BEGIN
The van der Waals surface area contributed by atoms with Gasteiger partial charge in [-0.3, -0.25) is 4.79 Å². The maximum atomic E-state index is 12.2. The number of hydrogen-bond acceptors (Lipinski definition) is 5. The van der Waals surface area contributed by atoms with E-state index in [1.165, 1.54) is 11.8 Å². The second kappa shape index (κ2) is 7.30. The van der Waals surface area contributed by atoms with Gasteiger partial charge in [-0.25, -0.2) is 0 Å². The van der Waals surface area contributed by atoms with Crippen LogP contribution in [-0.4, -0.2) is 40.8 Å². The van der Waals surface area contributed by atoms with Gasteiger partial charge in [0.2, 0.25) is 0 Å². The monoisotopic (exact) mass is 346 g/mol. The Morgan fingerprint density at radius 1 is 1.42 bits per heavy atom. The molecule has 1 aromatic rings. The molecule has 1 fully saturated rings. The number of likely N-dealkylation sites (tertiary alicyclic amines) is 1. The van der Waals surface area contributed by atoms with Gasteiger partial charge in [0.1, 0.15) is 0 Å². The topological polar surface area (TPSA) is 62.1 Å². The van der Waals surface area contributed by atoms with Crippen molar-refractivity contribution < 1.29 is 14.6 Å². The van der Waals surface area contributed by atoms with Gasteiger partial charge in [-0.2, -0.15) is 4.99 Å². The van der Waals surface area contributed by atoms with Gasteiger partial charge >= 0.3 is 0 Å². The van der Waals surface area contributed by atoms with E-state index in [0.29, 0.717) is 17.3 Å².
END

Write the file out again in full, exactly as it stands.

The van der Waals surface area contributed by atoms with Gasteiger partial charge in [-0.3, -0.25) is 4.79 Å². The maximum atomic E-state index is 12.2. The number of hydrogen-bond acceptors (Lipinski definition) is 5. The van der Waals surface area contributed by atoms with E-state index in [1.165, 1.54) is 11.8 Å². The second kappa shape index (κ2) is 7.30. The van der Waals surface area contributed by atoms with Gasteiger partial charge in [-0.25, -0.2) is 0 Å². The van der Waals surface area contributed by atoms with Crippen LogP contribution in [-0.4, -0.2) is 40.8 Å². The van der Waals surface area contributed by atoms with Gasteiger partial charge in [0.2, 0.25) is 0 Å². The monoisotopic (exact) mass is 346 g/mol. The Morgan fingerprint density at radius 1 is 1.42 bits per heavy atom. The molecule has 1 aromatic rings. The molecule has 1 fully saturated rings. The number of likely N-dealkylation sites (tertiary alicyclic amines) is 1. The van der Waals surface area contributed by atoms with Gasteiger partial charge in [0.1, 0.15) is 0 Å². The topological polar surface area (TPSA) is 62.1 Å². The van der Waals surface area contributed by atoms with Crippen molar-refractivity contribution < 1.29 is 14.6 Å². The van der Waals surface area contributed by atoms with Gasteiger partial charge in [-0.2, -0.15) is 4.99 Å². The van der Waals surface area contributed by atoms with Gasteiger partial charge >= 0.3 is 0 Å². The van der Waals surface area contributed by atoms with E-state index in [0.29, 0.717) is 17.3 Å².